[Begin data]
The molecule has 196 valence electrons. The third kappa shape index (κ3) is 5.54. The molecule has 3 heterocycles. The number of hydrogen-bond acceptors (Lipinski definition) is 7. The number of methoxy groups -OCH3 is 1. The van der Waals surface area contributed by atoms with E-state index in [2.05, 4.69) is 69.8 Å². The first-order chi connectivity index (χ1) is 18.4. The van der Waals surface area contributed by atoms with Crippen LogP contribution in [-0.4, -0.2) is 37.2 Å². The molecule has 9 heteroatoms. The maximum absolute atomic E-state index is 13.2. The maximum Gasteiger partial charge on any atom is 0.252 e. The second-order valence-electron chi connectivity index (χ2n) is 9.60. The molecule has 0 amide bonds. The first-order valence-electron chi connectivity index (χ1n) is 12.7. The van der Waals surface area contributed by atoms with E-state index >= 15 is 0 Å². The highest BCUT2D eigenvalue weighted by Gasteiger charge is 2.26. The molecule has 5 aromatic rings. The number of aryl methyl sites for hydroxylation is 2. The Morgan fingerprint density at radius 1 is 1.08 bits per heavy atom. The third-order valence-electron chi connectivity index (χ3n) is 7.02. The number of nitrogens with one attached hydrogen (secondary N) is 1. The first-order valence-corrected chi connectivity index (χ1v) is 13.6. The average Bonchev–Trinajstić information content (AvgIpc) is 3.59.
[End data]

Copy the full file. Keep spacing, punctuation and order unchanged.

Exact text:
The molecule has 196 valence electrons. The third kappa shape index (κ3) is 5.54. The molecule has 3 heterocycles. The number of hydrogen-bond acceptors (Lipinski definition) is 7. The number of methoxy groups -OCH3 is 1. The van der Waals surface area contributed by atoms with E-state index in [2.05, 4.69) is 69.8 Å². The first-order chi connectivity index (χ1) is 18.4. The van der Waals surface area contributed by atoms with Crippen LogP contribution in [-0.4, -0.2) is 37.2 Å². The molecule has 9 heteroatoms. The maximum absolute atomic E-state index is 13.2. The maximum Gasteiger partial charge on any atom is 0.252 e. The second-order valence-electron chi connectivity index (χ2n) is 9.60. The molecule has 0 amide bonds. The first-order valence-electron chi connectivity index (χ1n) is 12.7. The van der Waals surface area contributed by atoms with E-state index >= 15 is 0 Å². The highest BCUT2D eigenvalue weighted by Gasteiger charge is 2.26. The molecule has 5 aromatic rings. The number of aryl methyl sites for hydroxylation is 2. The Morgan fingerprint density at radius 1 is 1.08 bits per heavy atom. The third-order valence-electron chi connectivity index (χ3n) is 7.02. The number of nitrogens with one attached hydrogen (secondary N) is 1. The first-order valence-corrected chi connectivity index (χ1v) is 13.6. The average Bonchev–Trinajstić information content (AvgIpc) is 3.59.